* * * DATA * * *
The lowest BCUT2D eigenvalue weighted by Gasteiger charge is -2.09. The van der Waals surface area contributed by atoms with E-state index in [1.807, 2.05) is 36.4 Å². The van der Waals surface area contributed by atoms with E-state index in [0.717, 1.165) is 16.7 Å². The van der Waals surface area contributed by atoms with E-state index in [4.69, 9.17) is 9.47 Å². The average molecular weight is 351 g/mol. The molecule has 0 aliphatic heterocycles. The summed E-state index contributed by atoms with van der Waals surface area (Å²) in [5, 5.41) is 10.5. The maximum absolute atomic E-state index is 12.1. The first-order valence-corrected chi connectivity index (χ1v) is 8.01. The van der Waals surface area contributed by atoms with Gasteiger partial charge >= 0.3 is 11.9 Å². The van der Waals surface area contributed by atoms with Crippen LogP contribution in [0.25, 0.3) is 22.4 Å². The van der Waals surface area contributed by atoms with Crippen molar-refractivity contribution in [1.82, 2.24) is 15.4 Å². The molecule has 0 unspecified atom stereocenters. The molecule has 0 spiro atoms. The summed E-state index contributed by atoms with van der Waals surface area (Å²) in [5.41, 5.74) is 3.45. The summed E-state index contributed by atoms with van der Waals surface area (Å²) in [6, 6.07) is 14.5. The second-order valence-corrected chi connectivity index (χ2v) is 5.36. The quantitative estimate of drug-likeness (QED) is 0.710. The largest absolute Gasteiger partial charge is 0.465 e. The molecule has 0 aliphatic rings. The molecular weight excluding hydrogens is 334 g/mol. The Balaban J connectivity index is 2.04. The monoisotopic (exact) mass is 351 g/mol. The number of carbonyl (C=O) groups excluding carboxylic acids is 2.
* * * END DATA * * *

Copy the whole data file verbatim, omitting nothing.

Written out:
The lowest BCUT2D eigenvalue weighted by Gasteiger charge is -2.09. The van der Waals surface area contributed by atoms with E-state index in [1.807, 2.05) is 36.4 Å². The van der Waals surface area contributed by atoms with E-state index in [0.717, 1.165) is 16.7 Å². The van der Waals surface area contributed by atoms with E-state index in [4.69, 9.17) is 9.47 Å². The average molecular weight is 351 g/mol. The molecule has 0 aliphatic heterocycles. The summed E-state index contributed by atoms with van der Waals surface area (Å²) in [5, 5.41) is 10.5. The maximum absolute atomic E-state index is 12.1. The first-order valence-corrected chi connectivity index (χ1v) is 8.01. The van der Waals surface area contributed by atoms with Gasteiger partial charge >= 0.3 is 11.9 Å². The van der Waals surface area contributed by atoms with Crippen LogP contribution in [0.25, 0.3) is 22.4 Å². The van der Waals surface area contributed by atoms with Crippen molar-refractivity contribution in [1.82, 2.24) is 15.4 Å². The molecule has 0 unspecified atom stereocenters. The molecule has 0 spiro atoms. The summed E-state index contributed by atoms with van der Waals surface area (Å²) in [5.41, 5.74) is 3.45. The summed E-state index contributed by atoms with van der Waals surface area (Å²) in [6, 6.07) is 14.5. The second-order valence-corrected chi connectivity index (χ2v) is 5.36. The quantitative estimate of drug-likeness (QED) is 0.710. The largest absolute Gasteiger partial charge is 0.465 e. The molecule has 0 aliphatic rings. The molecular weight excluding hydrogens is 334 g/mol. The Balaban J connectivity index is 2.04. The monoisotopic (exact) mass is 351 g/mol. The number of carbonyl (C=O) groups excluding carboxylic acids is 2.